Based on the application, wireless charging for EVs can be classified into two categories

Static Wireless Charging

Static wireless charging has multiple use cases. The basic principle here is that the vehicle gets charged when it is static. The transmitter is fixed on the ground and the receiver is integrated into the vehicle underneath. When the vehicle aligns the receiver over the transmitter, the system become activated and starts charging your vehicle. The charging speed depends upon the size of the coil and the distance between the transmitter and the receiver. This type of charging is best suited in parking lots, garages, office premises etc.

Dynamic Wireless Charging (Charging on the go)

As the name suggests, dynamic wireless charging or charging on the go method is used when the vehicle is in motion. The power is transferred over the air from a stationary transmitter to the vehicle where receiving coil interferes with the magnetic power and charges the vehicle. This is possible with charging pads integrated along the roads. Though the system is not the best when it comes to efficiency, however, it is the most convenient way to charge your vehicle. It also eliminated the range anxiety and need for heavy energy storage in the vehicle.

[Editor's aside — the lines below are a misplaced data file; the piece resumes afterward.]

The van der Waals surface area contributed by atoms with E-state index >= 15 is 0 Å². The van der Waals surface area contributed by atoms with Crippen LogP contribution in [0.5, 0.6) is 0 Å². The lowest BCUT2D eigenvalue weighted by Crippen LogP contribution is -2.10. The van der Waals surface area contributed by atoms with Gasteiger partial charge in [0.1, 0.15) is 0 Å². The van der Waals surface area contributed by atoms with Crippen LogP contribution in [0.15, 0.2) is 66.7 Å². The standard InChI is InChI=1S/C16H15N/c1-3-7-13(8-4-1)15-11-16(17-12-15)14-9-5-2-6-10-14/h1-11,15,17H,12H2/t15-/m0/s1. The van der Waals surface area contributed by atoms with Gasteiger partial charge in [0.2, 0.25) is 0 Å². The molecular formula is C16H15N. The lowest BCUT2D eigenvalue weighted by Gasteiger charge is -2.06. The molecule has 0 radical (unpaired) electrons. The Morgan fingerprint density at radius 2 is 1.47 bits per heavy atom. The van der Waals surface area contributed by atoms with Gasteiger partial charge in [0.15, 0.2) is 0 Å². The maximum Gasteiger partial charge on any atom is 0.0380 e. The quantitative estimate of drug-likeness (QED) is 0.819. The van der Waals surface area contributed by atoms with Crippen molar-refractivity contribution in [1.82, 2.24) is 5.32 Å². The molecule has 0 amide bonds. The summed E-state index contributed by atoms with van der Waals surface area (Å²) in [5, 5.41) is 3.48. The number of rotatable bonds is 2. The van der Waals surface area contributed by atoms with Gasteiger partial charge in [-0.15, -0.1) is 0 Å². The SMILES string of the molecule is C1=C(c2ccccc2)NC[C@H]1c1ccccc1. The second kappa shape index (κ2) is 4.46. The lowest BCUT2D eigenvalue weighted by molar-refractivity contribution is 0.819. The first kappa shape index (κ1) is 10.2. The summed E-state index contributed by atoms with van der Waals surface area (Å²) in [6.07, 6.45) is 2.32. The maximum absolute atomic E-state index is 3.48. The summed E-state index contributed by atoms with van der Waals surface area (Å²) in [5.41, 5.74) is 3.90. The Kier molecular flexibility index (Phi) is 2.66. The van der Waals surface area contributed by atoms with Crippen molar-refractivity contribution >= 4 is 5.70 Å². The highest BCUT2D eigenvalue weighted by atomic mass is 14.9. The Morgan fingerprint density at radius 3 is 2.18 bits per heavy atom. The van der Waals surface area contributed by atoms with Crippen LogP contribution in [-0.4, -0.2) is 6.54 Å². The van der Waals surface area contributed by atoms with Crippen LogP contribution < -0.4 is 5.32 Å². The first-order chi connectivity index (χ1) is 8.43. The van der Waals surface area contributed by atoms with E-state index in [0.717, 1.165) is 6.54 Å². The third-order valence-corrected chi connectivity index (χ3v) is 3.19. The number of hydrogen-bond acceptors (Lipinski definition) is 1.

Challenges

  • As of today, when we say retro-fitment, we need to take care of the space requirement for the magnetic coil in the vehicle.
  • All the safety aspect has to be taken care of while integrating this technology into the vehicle.
  • Mechanism to determine any external interferences (living or a foreign object)
  • Efficiency is another issue when we talk about wireless technology. Though it is convenient, it is not the most efficient when compared to wired charging.
  • The magnetic interferences need to be analysed and regulated for any direct or indirect influence on human as well as animal health.
  • Infrastructure needs to be put in place which would require a lot of investments.

Conclusion

Inductive wireless charging relies on relatively low-frequency oscillating field power transfer. The technology is simple and has reached a level of maturity. We also see this form of wireless charging in our everyday use as well. Inductive wireless charging is good if you are looking to charge a single device in an efficient way.

On the other hand, resonant wireless charging relies on high-frequency oscillating magnetic field power transfer. The technology is more complex than the inductive method and still in the exploratory phase in the sense that the system is less efficient.  This technology would be a good fit for those who are looking for practicality over efficiency.  

Wireless charging will definitely eliminate the range anxiety and help buyers consider EVs over any other vehicle. However, automakers are also working on Fuel Cell Vehicles which are EV alternatives. The fuel cell vehicles use hydrogen as a fuel to generate electricity on the go instead of storing it in the battery. Both of these options are aiming toward achieving the ultimate goal of using clean energy for transportation and making the planet earn green again.